Monday, June 10, 2013

MLS Salary Cap Musings

Article By: Anders Aarhus
 
 
The boys over at SounderatHeart, have created a pretty cool roster generator that will entertain you for hours.

Put in a salary cap limit between $1.5 million and $18 million and the generator will spit out a roster based on the latest salaries released by the MLS Players Union. DP cap hits, off budget players and international player limits are all not part of the formula (i.e. Thierry Henry’s $3.75 million salary counts fully against your cap).

My first try with an $18 million cap netted an attack of Thierry Henry, Federico Higuain, Fredy Montero, Felipe, Diego Valeri, Landon Donovan, David Ferreira, Jose Kleberson and Tim Cahill. Not bad considering I still ended up with Carlos Valdes (remember him) and Jay DeMerit as my center backs. Because it’s just too much fun to play around with all those attackers, here’s how my team would line up:
 
Second coming of Brazil 1982 with the 4-2-2-2. Yes, this team will not play a ton of defense (or any defense) but it will score so much it won’t matter.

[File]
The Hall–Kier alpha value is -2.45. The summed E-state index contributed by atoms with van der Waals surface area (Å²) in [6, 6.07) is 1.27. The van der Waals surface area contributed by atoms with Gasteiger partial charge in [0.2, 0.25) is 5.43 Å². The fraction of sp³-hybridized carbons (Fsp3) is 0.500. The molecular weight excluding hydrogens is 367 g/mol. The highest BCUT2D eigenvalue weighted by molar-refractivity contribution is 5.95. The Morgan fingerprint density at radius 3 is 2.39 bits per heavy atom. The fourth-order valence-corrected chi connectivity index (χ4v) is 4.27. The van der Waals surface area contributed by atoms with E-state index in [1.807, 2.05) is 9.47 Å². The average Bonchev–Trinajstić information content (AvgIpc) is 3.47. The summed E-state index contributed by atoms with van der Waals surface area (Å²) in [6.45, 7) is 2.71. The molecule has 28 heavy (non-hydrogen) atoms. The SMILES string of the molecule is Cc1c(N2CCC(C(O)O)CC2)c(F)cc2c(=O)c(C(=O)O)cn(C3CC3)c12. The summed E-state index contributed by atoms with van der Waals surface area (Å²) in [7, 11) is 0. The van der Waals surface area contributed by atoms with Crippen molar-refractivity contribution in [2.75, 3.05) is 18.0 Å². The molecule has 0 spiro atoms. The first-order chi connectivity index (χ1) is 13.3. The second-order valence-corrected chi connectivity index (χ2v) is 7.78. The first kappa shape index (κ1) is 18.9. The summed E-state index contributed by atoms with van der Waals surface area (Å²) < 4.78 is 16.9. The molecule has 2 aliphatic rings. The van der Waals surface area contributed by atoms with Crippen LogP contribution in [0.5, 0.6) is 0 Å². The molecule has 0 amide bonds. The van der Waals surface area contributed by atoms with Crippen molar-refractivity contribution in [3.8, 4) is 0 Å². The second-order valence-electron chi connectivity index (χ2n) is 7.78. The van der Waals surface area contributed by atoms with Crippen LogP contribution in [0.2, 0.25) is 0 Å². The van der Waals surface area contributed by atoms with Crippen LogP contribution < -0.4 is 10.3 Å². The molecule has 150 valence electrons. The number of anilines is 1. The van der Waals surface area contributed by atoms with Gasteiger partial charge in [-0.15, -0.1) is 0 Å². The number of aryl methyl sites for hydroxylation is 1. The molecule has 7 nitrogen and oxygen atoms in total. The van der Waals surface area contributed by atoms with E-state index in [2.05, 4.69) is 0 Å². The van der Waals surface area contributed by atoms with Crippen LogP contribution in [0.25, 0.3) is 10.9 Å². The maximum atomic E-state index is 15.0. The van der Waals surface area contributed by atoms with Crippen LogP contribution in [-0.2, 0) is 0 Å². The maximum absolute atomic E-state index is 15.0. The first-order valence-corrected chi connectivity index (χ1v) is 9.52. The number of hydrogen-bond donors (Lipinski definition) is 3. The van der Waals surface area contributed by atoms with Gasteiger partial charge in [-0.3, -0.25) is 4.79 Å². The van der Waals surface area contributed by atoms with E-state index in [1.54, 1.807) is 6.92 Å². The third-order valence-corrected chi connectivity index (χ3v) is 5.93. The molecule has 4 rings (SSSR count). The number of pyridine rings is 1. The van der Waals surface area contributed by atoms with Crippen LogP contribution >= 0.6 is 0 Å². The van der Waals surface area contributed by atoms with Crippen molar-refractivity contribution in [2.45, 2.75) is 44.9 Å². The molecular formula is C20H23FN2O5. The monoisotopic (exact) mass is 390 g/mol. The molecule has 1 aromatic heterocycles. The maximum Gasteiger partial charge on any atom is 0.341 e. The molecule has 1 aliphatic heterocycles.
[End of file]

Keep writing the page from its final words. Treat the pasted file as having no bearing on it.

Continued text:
Of course, being able to play with the salary cap so liberally opens up a whole can of worms. Don Garber has held steadfastly to 2022 as the target for becoming a “top” league, a goal that everyone knows can only be achieved by raising the quality of play through an increased salary cap. The roster generator gives an interesting, if not entirely accurate, look at what the salary cap would need to be in 2022.

While it’s easy to look at an $18 million team as the solution, MLS has and will continue to be a league based on fiscal responsibility. That’s not a bad thing at all, but it means an $18 million cap isn’t realistic in the near future. It is, however, likely the cap will see a significant bump when the current CBA expires after 2014. MLS’ strategy so far has been to gradually increase the cap to where it currently stands at around $3 million. But when the CBA is renegotiated, we could see a cap increase of several million. 

One important thing to keep in mind: with the single entity structure, a cap increase of $1 million per team means a $20 million increase for the league. Currently the total salary budget is around $57 million. If MLS wants to keep the single-entity system, $10 million is probably a realistic cap target for 2022. 

Using SounderatHeart’s generator, here’s a roster for a $10 million budget:


 

That’s an all-star team that would probably win the CONCACAF Champions League and then give some “bigger” teams trouble at the Club World Cup.

If only it were that simple. The main problem with a bigger salary cap? Players demanding bigger salaries. Minimum salary would be raised and DPs would command even higher wages. MLS would also have to decide whether to retain the DP rule, the homegrown player exemption, etc. Hurdles exist, but looking at some of the potential rosters is extremely tantalizing.

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